Using the sun to power our lives is nothing new
Have you ever wondered how humans went from looking at the sun and seeing its power in nature, to actually utilising and controlling it’s rays to fuel our modern society?
Neither did we.
But when a 7 year old asks ‘how did we know to use the sun?’ someone from Progress Electrical is going home and finding out. That someone is me.
The BC years
Solar technology is nothing new.
Sometime around the 7th century BC, magnifying glasses were used to make fire. By the 3rd century BC, Greeks and Romans were using special burning mirrors to harness the sun to light sacred torches for their religious ceremonies.
Greek legend describes how the scientist Archimedes used bronze shields to reflect the sun’s rays and set fire to the ships of the Roman Empire as they set siege to Syracuse. While there’s no evidence to back this up, in 1973, the Greek navy recreated the experiment and managed to set fire to a wooden ship 50 metres away.
Please don’t try this at home.
1st to 6th Century AD
The famous Roman bathhouses started including large south facing windows to harness the heat of the sun during the day.
1767 to 1838
In 1767, Swiss scientist Horace de Saussure was credited with building the world’s first solar collector. In the early 1800’s, Robert Stirling, a minister of the Church of Scotland, built heat engines in his workshop in his spare time.
The photovoltaic effect.
1839 was the year things really changed when French scientist Edmond Becquerel, detects the photovoltaic effect while experimenting electricity.
What’s the photovoltaic effect? Basically, it’s the process of converting light into electricity. For a more detailed explanation, check out this Encyclopaedia Britannica page.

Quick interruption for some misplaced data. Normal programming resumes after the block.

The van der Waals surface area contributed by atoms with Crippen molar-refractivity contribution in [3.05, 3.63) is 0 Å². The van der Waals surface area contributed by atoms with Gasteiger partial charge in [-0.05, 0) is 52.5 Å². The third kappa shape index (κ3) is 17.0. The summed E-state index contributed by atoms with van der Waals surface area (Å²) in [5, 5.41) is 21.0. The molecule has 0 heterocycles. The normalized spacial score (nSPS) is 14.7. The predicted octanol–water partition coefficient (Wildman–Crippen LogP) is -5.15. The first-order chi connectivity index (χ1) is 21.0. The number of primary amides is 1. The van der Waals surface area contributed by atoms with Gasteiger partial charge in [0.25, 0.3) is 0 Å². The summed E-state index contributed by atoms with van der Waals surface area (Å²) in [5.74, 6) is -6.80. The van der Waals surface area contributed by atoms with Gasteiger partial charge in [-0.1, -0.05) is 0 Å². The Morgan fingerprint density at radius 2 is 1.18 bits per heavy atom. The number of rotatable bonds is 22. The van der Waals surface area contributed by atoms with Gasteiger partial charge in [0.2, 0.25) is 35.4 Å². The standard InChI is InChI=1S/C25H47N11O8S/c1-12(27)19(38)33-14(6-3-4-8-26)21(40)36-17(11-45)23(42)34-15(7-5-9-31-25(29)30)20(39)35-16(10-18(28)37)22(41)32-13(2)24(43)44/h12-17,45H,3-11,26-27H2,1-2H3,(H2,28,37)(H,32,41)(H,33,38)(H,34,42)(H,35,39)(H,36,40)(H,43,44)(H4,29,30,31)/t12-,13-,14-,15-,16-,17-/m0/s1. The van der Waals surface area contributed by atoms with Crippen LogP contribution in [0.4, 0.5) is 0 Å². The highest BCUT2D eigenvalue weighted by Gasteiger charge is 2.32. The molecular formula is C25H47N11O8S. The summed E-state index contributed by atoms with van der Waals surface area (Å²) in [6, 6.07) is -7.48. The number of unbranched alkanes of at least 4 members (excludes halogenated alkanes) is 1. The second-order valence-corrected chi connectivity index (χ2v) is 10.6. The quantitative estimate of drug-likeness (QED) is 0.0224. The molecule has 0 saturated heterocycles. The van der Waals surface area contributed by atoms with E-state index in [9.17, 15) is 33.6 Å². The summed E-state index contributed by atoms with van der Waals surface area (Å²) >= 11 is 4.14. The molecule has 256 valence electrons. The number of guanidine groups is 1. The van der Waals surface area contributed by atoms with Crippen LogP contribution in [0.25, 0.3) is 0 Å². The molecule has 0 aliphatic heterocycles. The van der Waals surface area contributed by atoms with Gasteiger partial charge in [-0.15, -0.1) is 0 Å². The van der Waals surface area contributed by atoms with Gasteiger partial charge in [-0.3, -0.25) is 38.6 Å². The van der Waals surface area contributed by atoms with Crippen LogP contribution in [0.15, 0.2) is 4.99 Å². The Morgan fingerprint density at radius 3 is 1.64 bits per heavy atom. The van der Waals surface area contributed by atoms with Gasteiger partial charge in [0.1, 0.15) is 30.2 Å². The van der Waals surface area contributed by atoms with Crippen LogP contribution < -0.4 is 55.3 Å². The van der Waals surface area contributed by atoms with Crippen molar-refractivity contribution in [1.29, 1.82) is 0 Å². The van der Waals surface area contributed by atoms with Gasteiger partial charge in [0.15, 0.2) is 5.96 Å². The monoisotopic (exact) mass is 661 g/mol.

1840 to 1954
The next 120 years or so were to see a plethora of ideas, discoveries and developments.
Scientists such as Willoughby Smith, William Grylls Adams and Richard Evans Day would all contribute until in 1954, Bell Labs developed the silicon photovoltaic (PV) cell – the first solar cell capable of converting enough solar energy to run electrical equipment.
Solar goes commercial
In 1955, Western Electric starts to sell commercial licences for silicon photovoltaic (PV) technologies.
And the rest, as they say, is history.
NASA starts using solar tech in 1958 onboard Vanguard 1, the first satellite to have solar electric power. During the 1970’s, the cost for solar cells drops from $100 a watt to $20 a watt.
Could solar be put to real everyday use? It would seem so.
By 1982, global photovoltaic production exceeded 9.3 megawatts. By the following year, that rose to 21.3 megawatts with sales exceeding $250 million.
By the end of 2018, global cumulative installed PV capacity reached about 512 gigawatts (GW).
Solar energy is now affordable, easily accessible and has many well documented benefits for the environment.
And we’re ready for the next time a 7-year-old asks about solar energy.
Afterall, it’s their future we’re protecting.